Post of the Day
November 25, 1998
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Subject: Re: AMZN continues to AMAZE...
I have come to a conclusion after today regarding Amazon, Yahoo, and the other Net stocks.
Listen to the analysts and brokers who cover Internet stocks...
Do you hear that??
That's right... silence. EVEN the fund managers aren't recommending Internet stocks at these levels. I'm not even hearing the most bullish of the bulls telling their clients to buy these stocks at this point. In the last week I have not seen ONE analyst recommending the Internet stocks where they're currently trading. In fact, without fail, the most common response is a shaking of the head and a sheepish look. The bearish types are talking about tulips, the bullish types are talking about questionable valuation...
So here's the big question - who is buying these stocks?? Daytraders? Nah. Not enough to keep pushing the prices up to where they are now. Sure, they trade during the day with them, but most of them close out positions at the end of the day. And somewhere there are still buyers to keep the price from collapsing.
|"In the last week I have not seen ONE analyst recommending the Internet stocks where they're currently trading. In fact, without fail, the most common response is a shaking of the head and a sheepish look."|
If it's not the institutional investors and it's not the daytraders, who's left? I'll give you a clue; it would have to be someone who a) doesn't really understand what they're buying and at what valuations b) doesn't care about the volatility because they're in for the "long run" and c) doesn't really understand the structure and dynamics of the Internet and thinks it's all one big money machine where profits are going to double year after year after year.
The answer is - my parents. To put that in perspective, I just turned 30. I've grown up using the Internet. I know how it works and I've watched companies try out all kinds of business models from day one. The Internet started as a non-commercial forum for academics to trade ideas, papers, and calculations. Then when things started to rumble, companies like Wired & ESPN tried to put their content on the web for a subscription fee. That didn't work. Then they tried luring people in with freebies and promotions. That kind of worked, but there was no loyalty and the revenue wasn't there. Next they tried on-line advertising. That seemed to work ok, but there were no reliable metering services to really tell how accurate the hit counts and page views were. It was kind of like making up your own television ratings, where the cumulative total of viewers exceeded the national population on a daily basis. 2+2 equalled 2 billion.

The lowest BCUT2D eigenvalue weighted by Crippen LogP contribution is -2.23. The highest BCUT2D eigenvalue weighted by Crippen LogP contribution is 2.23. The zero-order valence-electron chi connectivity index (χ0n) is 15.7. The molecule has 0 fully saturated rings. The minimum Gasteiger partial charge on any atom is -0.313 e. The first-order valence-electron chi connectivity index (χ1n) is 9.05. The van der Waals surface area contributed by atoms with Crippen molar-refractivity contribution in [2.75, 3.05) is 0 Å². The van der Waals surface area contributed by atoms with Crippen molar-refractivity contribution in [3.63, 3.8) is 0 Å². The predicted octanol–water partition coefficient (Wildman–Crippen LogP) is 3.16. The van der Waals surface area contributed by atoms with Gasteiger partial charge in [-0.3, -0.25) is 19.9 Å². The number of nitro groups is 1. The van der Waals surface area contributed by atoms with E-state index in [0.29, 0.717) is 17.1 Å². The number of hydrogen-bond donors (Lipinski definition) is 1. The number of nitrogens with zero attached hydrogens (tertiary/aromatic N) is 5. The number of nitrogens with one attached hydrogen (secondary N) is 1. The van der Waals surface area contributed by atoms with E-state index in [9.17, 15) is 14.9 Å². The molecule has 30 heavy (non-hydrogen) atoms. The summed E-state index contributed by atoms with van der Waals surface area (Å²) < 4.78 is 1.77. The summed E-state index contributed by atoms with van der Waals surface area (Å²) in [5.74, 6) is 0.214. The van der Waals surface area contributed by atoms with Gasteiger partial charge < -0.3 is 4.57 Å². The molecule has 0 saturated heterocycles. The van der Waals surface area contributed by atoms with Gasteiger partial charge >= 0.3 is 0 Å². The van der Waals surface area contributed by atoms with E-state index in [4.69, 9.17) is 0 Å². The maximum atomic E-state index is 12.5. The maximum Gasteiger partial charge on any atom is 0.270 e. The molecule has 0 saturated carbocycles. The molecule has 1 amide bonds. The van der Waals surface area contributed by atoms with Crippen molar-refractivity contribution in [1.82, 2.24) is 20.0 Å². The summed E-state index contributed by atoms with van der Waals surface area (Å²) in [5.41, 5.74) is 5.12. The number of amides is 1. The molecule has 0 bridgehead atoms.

Finally, they have all now decided that the next big thing is e-commerce. Sell stuff on the net. Doesn't matter what it is - hell let's sell disco records. Just add the name .com to our business and put up an SQL server linked to our product database. If those people from Italy could do it in that IBM commercial how hard can it be? And hire some PR people to issue lots of press releases so the analysts will cover our stock.
|"Mom and pop think that AOL is the only way to get on the Internet. They think Yahoo is the only good search engine. They think Amazon.com is the best place to buy books. And they think that EBAY is the only place to sell beanie babies."|
And thus, we arrive where we are today. Mom and pop think that AOL is the only way to get on the Internet. They think Yahoo is the only good search engine. They think Amazon.com is the best place to buy books. And they think that EBAY is the only place to sell beanie babies. Forget the fact that the Internet is a global communications system. Mom and Pop think it's just like the mall. That's what they know. They shop at the big stores because you can trust them and they have the best sales. And right now mom and pop are buying the big Internet stocks regardless of their values.
Who's right?? Well, I guess that's a matter of perspective. If you're a stockholder in these companies then mom & pop are doing a great job for you right now. It's a horse race, and they've got their money on the favorites. What they don't realize is that the favorite at the race track ALWAYS turns out to be a losing proposition in the long run.
In the meantime, mom, do you think you could spare some lunch money?
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